Michelangelo: A man with four souls | Sunday Observer

Michelangelo: A man with four souls

29 November, 2020

An old man stands in a dark and musty room. He is wearing a cardboard hat in which is stuck a lighted candle. His friends keep on sending him special candles of goat-fat to be used in the cardboard hat. What is he doing there? Is he out of his senses? No. It is Michelangelo – the man with four souls – working on a sculpture.

The soul is the part of a person that is not physical, and that contains their character, thoughts and feelings. Many people believe that a person’s soul continues to exist even after death. Although a person can have only one soul, Michelangelo had four souls because he had achieved excellence in four disciplines: architecture, sculpture, painting and poetry.

Michelangelo Buonarroti was born at Caprese on March 6, 1475. His father was a mayor. He was born into a family of ancient burgher nobility. With his birth, however, the family lost its wealth, but retained its pride. After losing his position as mayor, his father sent Michelangelo to a stonecutter’s wife to look after him. Michelangelo later said, “I drew the chisel and the mallet with which I carved statues in together with my nurse’s milk.”

Young Michelangelo had a passion for art. His father at first tried to prevent him from becoming an artist. But later, he sent his son to Domenico and David Currado who were the leading artists at the time. When they realised his talents, they soon became jealous of him. He studied reality and based his works on naturalism. As a teenager, he began to compare his art with nature. He frequented the fish market to study the shape and colour of the fish. He reproduced the details in his later paintings.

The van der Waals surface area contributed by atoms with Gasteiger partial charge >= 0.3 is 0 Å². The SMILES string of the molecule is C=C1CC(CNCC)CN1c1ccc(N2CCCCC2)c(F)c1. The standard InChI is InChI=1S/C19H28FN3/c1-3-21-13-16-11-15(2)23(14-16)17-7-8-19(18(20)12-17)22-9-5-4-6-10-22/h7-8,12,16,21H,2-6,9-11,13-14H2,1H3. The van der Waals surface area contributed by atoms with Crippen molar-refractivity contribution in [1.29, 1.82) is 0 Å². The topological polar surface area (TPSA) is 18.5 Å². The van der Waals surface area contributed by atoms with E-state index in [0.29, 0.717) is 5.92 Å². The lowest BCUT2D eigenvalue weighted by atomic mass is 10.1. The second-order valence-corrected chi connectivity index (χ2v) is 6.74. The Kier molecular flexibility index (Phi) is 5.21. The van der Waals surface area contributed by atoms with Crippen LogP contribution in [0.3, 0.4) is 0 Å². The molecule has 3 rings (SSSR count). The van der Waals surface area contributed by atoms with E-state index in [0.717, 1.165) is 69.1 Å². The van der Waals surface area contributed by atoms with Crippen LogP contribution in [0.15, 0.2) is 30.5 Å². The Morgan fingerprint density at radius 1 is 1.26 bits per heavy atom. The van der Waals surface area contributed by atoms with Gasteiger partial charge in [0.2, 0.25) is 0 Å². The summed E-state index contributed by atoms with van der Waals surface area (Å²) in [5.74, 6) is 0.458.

Michelangelo did not stay with his masters for long. He turned his attention to sculpture at the school run by Lorenzo de Medici. While Michelangelo was carving out a grinning mask, Lorenzo spotted it. The teacher admired his mask and advised him how to improve it. Later, Lorenzo took his pupil home where he remained until Lorenzo’s death. Thereafter, Michelangelo came under the influence of Savonarola who was a prophet. Michelangelo studied sculpture and philosophy. For the first time, he read Dante and was fascinated by his knowledge.

Young Michelangelo fell in love with Luigia de Medici, but his love was unrequited. He had to wait till he turned 60 to fall in love once again. He wrote a series of poems to Vittoria Colonna, the widow of the Marquis Pescara. He poured out his soul to her through poetry. However, it remained a platonic love affair.

His biography in the Encyclopaedia Britannica says, “Michelangelo’s poetical style is strenuous and concentrated like the man himself. He wrote with labour and much self-correction; we seem to feel him flinging himself on the material of language with the same overwhelming energy and vehemence with which contemporaries describe him as flinging himself on the material of marble – the same impetuosity of temperament combined with the same fierce desire of perfection, but with far less either of innate instinct for the material or of tainted mastery over its difficulties.”